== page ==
The gaming industry was buzzing over the long holiday weekend after a decision delivered by the Department of Justice on Friday seemingly paved the way for U.S. lotteries to offer their games via the Internet. Other games, such as poker, should also soon find their way online, as several states have already been moving in that direction. Poker has the most revenue potential, since history in other jurisdictions has shown that merely offering existing lottery games online provides an incremental sales increase, at best.

The opinion rendered Friday by Assistant Attorney General Virginia A. Seitz was in response to a request by Illinois and New York for clarification on whether the Wire Act prohibited the sale of lottery tickets through the Internet to in-state adults when out-of-state transaction processors are being used, as previous interpretations had declared. In her analysis, Seitz stated that “the text of the Wire Act and the relevant legislative materials support our conclusion that the Act’s prohibitions relate solely to sports-related gambling activities in interstate and foreign commerce. What remains for resolution is only whether the lotteries proposed by New York and Illinois involve ‘sporting event[s] or contest[s]’ within the meaning of the Wire Act. We conclude that they do not. The ordinary meaning of the phrase ‘sporting event or contest’ does not encompass lotteries.”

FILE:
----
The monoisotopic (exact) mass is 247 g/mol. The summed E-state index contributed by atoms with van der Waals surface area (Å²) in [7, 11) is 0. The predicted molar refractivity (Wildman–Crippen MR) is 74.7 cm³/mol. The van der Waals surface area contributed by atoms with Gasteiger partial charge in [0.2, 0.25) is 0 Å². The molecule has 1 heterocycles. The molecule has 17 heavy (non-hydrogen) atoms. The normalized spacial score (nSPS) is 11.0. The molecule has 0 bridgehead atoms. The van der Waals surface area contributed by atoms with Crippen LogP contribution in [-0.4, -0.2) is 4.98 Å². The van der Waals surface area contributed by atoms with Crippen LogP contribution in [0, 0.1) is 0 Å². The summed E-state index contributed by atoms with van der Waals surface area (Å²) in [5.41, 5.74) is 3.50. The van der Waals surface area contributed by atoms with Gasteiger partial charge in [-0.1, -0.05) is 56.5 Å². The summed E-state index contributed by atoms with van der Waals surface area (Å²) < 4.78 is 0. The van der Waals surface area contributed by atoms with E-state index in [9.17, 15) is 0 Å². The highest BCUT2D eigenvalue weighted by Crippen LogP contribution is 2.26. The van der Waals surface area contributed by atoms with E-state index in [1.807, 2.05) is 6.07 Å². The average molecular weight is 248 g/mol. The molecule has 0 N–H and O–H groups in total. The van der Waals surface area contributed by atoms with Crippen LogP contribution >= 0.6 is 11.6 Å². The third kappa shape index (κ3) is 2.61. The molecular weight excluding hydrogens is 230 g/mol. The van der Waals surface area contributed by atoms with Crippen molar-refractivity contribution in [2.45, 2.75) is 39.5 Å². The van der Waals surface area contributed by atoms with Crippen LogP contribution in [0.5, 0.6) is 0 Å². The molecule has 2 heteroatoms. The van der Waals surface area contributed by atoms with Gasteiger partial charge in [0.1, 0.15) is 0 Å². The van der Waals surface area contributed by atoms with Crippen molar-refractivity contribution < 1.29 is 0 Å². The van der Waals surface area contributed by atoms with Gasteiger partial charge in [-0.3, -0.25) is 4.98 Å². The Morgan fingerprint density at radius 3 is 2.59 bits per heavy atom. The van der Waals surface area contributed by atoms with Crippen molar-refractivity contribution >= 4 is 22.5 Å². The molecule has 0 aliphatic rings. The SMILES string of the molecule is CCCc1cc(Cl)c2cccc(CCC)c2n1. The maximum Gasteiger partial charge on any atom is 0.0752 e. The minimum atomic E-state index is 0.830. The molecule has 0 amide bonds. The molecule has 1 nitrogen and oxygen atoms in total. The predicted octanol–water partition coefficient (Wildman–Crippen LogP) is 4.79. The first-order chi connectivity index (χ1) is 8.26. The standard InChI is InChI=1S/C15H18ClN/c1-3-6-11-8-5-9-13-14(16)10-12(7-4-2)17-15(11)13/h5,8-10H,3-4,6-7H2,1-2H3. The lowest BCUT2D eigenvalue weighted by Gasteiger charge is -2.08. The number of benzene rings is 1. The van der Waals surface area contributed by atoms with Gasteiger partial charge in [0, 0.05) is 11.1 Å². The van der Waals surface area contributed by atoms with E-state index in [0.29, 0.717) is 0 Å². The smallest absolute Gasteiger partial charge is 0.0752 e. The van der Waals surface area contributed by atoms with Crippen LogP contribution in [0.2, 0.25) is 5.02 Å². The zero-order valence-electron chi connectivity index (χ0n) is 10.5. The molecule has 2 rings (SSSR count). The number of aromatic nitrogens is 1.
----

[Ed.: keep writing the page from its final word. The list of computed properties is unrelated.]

So there you have it. It would appear that the only thing really stopping lotteries from offering sales via the Internet now is a state’s own reservations about the subject. And clearly, several states have no qualms – Illinois and New York certainly, since they forced the question, and others which already sell lottery subscriptions through the Internet, including Minnesota, New Hampshire and North Dakota. Many others are eager to take the plunge as well. And of course, the District of Columbia is ready to launch Internet poker and other games, and that could be where the real potential lies.

Offering regular lottery games via the Net is seen not as a serious revenue generator for lotteries but rather as an important customer service tool. Simply put, lotteries need to be everywhere the consumer is, and more consumers than ever now shop online or through their mobile devices. With traditional products, there won’t be any dramatic increases in sales – the retail store will always be a lottery’s most important partner – but lotteries will use these new channels to remain relevant to today’s consumers in order to keep providing a growing revenue stream for good causes.